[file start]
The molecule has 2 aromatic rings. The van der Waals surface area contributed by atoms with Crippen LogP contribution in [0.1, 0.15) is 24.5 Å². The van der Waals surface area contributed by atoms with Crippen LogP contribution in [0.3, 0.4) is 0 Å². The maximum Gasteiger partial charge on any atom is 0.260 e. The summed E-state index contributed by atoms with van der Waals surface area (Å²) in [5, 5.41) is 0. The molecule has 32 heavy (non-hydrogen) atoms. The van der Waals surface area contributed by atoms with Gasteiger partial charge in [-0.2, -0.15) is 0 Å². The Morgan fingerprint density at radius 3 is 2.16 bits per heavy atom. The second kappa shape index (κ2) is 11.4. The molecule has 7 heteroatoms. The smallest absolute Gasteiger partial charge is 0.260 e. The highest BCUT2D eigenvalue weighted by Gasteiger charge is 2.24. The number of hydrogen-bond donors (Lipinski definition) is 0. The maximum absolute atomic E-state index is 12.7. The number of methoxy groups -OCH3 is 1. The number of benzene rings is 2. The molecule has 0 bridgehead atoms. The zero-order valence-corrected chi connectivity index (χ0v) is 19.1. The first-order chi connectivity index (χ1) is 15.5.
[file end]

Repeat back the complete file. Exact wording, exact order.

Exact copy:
The molecule has 2 aromatic rings. The van der Waals surface area contributed by atoms with Crippen LogP contribution in [0.1, 0.15) is 24.5 Å². The van der Waals surface area contributed by atoms with Crippen LogP contribution in [0.3, 0.4) is 0 Å². The maximum Gasteiger partial charge on any atom is 0.260 e. The summed E-state index contributed by atoms with van der Waals surface area (Å²) in [5, 5.41) is 0. The molecule has 32 heavy (non-hydrogen) atoms. The van der Waals surface area contributed by atoms with Gasteiger partial charge in [-0.2, -0.15) is 0 Å². The Morgan fingerprint density at radius 3 is 2.16 bits per heavy atom. The second kappa shape index (κ2) is 11.4. The molecule has 7 heteroatoms. The smallest absolute Gasteiger partial charge is 0.260 e. The highest BCUT2D eigenvalue weighted by Gasteiger charge is 2.24. The number of hydrogen-bond donors (Lipinski definition) is 0. The maximum absolute atomic E-state index is 12.7. The number of methoxy groups -OCH3 is 1. The number of benzene rings is 2. The molecule has 0 bridgehead atoms. The zero-order valence-corrected chi connectivity index (χ0v) is 19.1. The first-order chi connectivity index (χ1) is 15.5.